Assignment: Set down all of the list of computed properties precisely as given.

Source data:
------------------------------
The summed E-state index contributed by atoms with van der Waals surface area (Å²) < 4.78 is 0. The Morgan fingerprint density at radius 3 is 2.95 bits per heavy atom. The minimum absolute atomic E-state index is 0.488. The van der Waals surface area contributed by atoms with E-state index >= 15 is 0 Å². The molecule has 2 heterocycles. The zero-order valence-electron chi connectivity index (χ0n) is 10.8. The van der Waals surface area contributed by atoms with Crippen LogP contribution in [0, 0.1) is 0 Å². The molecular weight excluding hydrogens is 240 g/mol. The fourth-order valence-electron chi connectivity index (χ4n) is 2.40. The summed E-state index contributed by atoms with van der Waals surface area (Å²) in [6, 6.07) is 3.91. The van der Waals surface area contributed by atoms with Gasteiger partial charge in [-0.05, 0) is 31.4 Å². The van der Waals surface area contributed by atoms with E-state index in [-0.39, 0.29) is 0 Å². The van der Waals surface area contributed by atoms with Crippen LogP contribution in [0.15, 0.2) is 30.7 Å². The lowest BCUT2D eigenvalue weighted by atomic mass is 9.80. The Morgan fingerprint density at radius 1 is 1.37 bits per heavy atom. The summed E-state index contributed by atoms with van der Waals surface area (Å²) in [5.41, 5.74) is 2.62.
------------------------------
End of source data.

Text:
The summed E-state index contributed by atoms with van der Waals surface area (Å²) < 4.78 is 0. The Morgan fingerprint density at radius 3 is 2.95 bits per heavy atom. The minimum absolute atomic E-state index is 0.488. The van der Waals surface area contributed by atoms with E-state index >= 15 is 0 Å². The molecule has 2 heterocycles. The zero-order valence-electron chi connectivity index (χ0n) is 10.8. The van der Waals surface area contributed by atoms with Crippen LogP contribution in [0, 0.1) is 0 Å². The molecular weight excluding hydrogens is 240 g/mol. The fourth-order valence-electron chi connectivity index (χ4n) is 2.40. The summed E-state index contributed by atoms with van der Waals surface area (Å²) in [6, 6.07) is 3.91. The van der Waals surface area contributed by atoms with Gasteiger partial charge in [-0.05, 0) is 31.4 Å². The van der Waals surface area contributed by atoms with E-state index in [-0.39, 0.29) is 0 Å². The van der Waals surface area contributed by atoms with Crippen LogP contribution in [0.15, 0.2) is 30.7 Å². The lowest BCUT2D eigenvalue weighted by atomic mass is 9.80. The Morgan fingerprint density at radius 1 is 1.37 bits per heavy atom. The summed E-state index contributed by atoms with van der Waals surface area (Å²) in [5.41, 5.74) is 2.62.